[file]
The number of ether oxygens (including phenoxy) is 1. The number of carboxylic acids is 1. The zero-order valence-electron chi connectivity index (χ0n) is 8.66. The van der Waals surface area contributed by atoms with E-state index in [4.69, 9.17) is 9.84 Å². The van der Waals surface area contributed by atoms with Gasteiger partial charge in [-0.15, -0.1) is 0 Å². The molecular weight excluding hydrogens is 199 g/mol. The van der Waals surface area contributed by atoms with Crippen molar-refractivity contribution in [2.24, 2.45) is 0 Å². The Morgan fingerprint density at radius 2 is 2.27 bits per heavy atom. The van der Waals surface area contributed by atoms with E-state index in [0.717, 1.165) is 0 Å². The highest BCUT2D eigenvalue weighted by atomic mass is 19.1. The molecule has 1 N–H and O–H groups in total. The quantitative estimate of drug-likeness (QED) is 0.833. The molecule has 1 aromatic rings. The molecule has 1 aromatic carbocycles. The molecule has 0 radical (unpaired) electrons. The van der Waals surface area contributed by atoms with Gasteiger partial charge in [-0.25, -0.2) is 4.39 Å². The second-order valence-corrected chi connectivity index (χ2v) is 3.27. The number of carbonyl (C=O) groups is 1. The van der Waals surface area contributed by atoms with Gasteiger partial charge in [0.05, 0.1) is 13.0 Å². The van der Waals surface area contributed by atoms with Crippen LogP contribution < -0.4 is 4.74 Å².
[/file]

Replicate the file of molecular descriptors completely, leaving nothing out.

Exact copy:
The number of ether oxygens (including phenoxy) is 1. The number of carboxylic acids is 1. The zero-order valence-electron chi connectivity index (χ0n) is 8.66. The van der Waals surface area contributed by atoms with E-state index in [4.69, 9.17) is 9.84 Å². The van der Waals surface area contributed by atoms with Gasteiger partial charge in [-0.15, -0.1) is 0 Å². The molecular weight excluding hydrogens is 199 g/mol. The van der Waals surface area contributed by atoms with Crippen molar-refractivity contribution in [2.24, 2.45) is 0 Å². The Morgan fingerprint density at radius 2 is 2.27 bits per heavy atom. The van der Waals surface area contributed by atoms with E-state index in [0.717, 1.165) is 0 Å². The highest BCUT2D eigenvalue weighted by atomic mass is 19.1. The molecule has 1 N–H and O–H groups in total. The quantitative estimate of drug-likeness (QED) is 0.833. The molecule has 1 aromatic rings. The molecule has 1 aromatic carbocycles. The molecule has 0 radical (unpaired) electrons. The van der Waals surface area contributed by atoms with Gasteiger partial charge in [-0.25, -0.2) is 4.39 Å². The second-order valence-corrected chi connectivity index (χ2v) is 3.27. The number of carbonyl (C=O) groups is 1. The van der Waals surface area contributed by atoms with Gasteiger partial charge in [0.05, 0.1) is 13.0 Å². The van der Waals surface area contributed by atoms with Crippen LogP contribution < -0.4 is 4.74 Å².